Thursday, August 12, 2010

Java - some gotchas with NetBeans generated JAR files

The problem
JAR files are a great way to distribute Java applications. A single file contains everything and is easy to use with a double-click. However making everything work from the JAR is another question and here are two problem areas. NetBeans 6.9.1 is being used to build the project.

Library classes
Class files in a library (often a JAR or ZIP file) are placed by the NetBeans build process in a folder named lib alongside the application JAR. The JAR manifest adds the location to its classpath entry and hence, when the JAR is executed Java knows where to find the library code. I could not find a way to force NetBeans to simply add these classes (as if they had just been compiled!) to the root of the JAR.

Everything is fine though if you use the Java jar program to update the JAR before distributing with a couple of provisos to do with the way that jar handles things:

  • We are using  jar -uf    ... to update the JAR file with the entire contents of the directories of classes. You have to execute this from the directory in which dir1 etc are stored - jar does not correctly handle paths added to the locations of directories to be added. Since NetBeans uses a dist directory within the project folder for its distribution JAR it makes sense to do all this from the "project root" and to place the directories of library classes right there
  • An example - we want to add the entire tree of classes under sunsoft to the application JAR file at dist/netsim.jar:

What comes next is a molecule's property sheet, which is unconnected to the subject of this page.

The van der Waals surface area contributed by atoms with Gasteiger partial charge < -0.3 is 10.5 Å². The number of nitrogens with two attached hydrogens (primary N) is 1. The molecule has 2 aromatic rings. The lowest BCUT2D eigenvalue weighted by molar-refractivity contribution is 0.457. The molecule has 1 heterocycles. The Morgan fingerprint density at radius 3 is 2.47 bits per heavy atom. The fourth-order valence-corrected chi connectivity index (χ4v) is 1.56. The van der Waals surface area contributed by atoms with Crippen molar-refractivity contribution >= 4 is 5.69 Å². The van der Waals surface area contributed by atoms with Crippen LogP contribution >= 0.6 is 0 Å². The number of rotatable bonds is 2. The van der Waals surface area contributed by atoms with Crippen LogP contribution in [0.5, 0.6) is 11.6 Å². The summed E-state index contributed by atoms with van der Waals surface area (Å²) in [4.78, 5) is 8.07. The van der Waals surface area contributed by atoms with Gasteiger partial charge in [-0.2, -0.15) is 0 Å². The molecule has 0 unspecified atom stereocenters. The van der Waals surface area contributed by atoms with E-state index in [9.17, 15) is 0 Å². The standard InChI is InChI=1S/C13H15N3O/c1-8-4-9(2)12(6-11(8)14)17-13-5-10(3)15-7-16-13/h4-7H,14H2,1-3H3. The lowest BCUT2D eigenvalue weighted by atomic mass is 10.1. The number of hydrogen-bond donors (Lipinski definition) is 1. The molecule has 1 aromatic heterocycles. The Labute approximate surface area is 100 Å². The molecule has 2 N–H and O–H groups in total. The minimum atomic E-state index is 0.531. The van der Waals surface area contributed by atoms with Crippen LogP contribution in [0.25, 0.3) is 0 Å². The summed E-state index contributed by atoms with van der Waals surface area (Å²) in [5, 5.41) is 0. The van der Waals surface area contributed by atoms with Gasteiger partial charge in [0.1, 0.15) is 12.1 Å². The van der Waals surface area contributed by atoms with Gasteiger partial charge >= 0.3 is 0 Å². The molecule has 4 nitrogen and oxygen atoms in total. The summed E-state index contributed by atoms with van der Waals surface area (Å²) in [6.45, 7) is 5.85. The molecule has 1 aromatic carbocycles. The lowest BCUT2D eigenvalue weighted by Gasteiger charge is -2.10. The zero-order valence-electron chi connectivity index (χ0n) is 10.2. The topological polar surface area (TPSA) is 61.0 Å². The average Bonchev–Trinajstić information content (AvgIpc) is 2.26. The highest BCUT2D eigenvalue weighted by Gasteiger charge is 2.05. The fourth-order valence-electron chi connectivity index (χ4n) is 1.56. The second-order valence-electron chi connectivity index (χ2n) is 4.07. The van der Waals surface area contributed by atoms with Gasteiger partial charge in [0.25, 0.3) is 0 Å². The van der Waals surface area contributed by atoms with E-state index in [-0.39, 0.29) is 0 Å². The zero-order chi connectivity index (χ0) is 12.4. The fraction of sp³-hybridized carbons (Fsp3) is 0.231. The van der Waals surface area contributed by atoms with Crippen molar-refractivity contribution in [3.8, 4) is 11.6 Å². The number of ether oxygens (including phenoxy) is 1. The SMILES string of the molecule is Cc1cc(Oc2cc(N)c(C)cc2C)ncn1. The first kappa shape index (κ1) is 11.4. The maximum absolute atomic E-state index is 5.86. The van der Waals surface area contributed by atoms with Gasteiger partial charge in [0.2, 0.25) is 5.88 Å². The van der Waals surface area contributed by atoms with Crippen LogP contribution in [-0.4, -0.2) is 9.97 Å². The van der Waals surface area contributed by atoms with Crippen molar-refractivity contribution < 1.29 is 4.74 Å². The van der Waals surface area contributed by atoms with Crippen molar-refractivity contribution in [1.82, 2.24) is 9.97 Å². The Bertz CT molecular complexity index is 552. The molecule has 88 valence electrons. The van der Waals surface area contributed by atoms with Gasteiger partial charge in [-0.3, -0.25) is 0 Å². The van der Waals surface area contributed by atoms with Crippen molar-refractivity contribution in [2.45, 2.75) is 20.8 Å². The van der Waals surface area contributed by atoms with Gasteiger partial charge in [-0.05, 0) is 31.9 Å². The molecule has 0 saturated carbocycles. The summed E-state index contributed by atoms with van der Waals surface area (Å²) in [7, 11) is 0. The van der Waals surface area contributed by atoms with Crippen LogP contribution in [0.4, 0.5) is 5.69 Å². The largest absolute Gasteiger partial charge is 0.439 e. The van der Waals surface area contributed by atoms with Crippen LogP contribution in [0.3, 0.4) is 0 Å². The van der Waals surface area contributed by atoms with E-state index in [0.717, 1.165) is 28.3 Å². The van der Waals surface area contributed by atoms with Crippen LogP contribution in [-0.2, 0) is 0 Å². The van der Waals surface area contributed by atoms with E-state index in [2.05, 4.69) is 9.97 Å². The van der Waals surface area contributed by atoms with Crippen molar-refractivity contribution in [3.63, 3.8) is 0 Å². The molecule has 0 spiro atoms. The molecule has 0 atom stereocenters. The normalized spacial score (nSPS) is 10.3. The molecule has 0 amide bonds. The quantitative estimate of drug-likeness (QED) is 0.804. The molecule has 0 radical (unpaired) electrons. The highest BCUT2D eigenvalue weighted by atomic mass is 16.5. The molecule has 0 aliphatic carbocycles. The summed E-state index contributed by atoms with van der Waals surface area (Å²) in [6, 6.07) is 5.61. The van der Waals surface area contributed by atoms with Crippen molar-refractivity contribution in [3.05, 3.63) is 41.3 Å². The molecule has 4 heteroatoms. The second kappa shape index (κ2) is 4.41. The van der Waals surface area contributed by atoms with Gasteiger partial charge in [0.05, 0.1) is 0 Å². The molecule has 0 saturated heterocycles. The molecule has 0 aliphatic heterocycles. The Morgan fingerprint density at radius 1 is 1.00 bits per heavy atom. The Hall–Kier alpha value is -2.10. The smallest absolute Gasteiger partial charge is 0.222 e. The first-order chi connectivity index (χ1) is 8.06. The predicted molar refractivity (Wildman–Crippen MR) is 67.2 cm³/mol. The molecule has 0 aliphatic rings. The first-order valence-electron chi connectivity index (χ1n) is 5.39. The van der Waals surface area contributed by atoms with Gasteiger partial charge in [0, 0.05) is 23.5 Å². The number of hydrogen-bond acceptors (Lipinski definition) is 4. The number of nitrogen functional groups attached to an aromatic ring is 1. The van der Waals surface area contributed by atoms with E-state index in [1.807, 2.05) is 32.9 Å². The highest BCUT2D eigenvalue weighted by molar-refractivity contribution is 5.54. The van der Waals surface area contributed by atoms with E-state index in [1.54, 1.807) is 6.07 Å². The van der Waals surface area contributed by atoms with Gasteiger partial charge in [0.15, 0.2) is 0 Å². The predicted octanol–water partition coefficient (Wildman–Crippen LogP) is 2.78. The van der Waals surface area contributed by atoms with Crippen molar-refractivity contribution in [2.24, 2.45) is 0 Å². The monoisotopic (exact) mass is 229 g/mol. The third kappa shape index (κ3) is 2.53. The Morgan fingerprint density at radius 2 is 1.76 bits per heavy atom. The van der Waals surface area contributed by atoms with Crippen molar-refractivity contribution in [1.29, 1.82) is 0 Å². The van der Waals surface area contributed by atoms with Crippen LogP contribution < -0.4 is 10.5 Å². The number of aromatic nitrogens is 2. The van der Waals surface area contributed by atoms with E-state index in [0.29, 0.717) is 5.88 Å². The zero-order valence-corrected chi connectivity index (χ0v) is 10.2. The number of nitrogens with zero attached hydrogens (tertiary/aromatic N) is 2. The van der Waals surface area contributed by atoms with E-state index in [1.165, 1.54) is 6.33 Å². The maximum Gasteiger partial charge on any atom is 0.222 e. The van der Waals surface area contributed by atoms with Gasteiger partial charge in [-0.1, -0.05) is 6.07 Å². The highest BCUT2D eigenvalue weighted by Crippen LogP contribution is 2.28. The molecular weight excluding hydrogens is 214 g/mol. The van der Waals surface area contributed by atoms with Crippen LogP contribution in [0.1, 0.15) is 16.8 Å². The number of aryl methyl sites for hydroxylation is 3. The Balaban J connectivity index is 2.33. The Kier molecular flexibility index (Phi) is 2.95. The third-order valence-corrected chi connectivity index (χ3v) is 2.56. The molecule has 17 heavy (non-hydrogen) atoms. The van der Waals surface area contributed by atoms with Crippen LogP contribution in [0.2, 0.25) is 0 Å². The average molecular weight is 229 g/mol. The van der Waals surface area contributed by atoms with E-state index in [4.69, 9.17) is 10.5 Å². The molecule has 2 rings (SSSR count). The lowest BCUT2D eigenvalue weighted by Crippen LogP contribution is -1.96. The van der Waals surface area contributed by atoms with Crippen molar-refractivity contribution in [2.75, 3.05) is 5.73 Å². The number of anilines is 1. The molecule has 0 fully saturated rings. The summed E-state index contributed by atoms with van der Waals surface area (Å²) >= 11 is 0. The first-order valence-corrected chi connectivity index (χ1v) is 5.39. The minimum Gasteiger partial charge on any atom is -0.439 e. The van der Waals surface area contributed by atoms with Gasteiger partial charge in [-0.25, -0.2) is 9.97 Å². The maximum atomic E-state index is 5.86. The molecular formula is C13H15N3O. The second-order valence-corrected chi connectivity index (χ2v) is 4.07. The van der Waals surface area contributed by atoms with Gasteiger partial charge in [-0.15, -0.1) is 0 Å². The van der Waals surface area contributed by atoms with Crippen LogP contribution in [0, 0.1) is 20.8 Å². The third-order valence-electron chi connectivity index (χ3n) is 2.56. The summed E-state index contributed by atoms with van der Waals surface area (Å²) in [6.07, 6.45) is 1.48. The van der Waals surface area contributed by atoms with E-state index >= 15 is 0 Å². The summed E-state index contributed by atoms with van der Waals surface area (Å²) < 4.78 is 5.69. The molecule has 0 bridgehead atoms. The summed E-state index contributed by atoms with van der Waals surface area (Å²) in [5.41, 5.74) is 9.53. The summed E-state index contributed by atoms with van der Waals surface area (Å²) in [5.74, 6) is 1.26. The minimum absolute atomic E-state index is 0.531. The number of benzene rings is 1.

• jar -uf dist\netsim.jar sunsoft
Resources from the application JAR file
This is much written about but a few things do not work as they ought. The basic idea is to use the class getResource() method to access whatever it is (picture, sound etc) - by using this call, which will include Java's knowledge of how the class was loaded, the same code should work from a JAR or with normal execution.

getResource() returns the URL that describes the resource's location which can then be passed on to the appropriate loader for a sound or an image or whatever. getResource() takes a single parameter with is the "path" to the resource. For a program that will simply work from a JAR or from the file system this "path" needs to make sense within the JAR file as well as in the file system.

The critical thing is use a leading forward slash - so for example getResource("/card.jpg") will return the URL of the JPG whether it is in the root of the JAR file or simply in the file system alongside the directories containing the application classes (the "root" of the program I suppose)

There is one more NetBeans problem. NetBean is smart enough to place resources from its src directory in the root of the application JAR file when it builds -but they not then seen by getResource().
To make things work they must be manually re-added using jar as above. If the resources are small you can live with the duplicate copies - if they are large delete the NetBeans copies first - in NetBeans file view.

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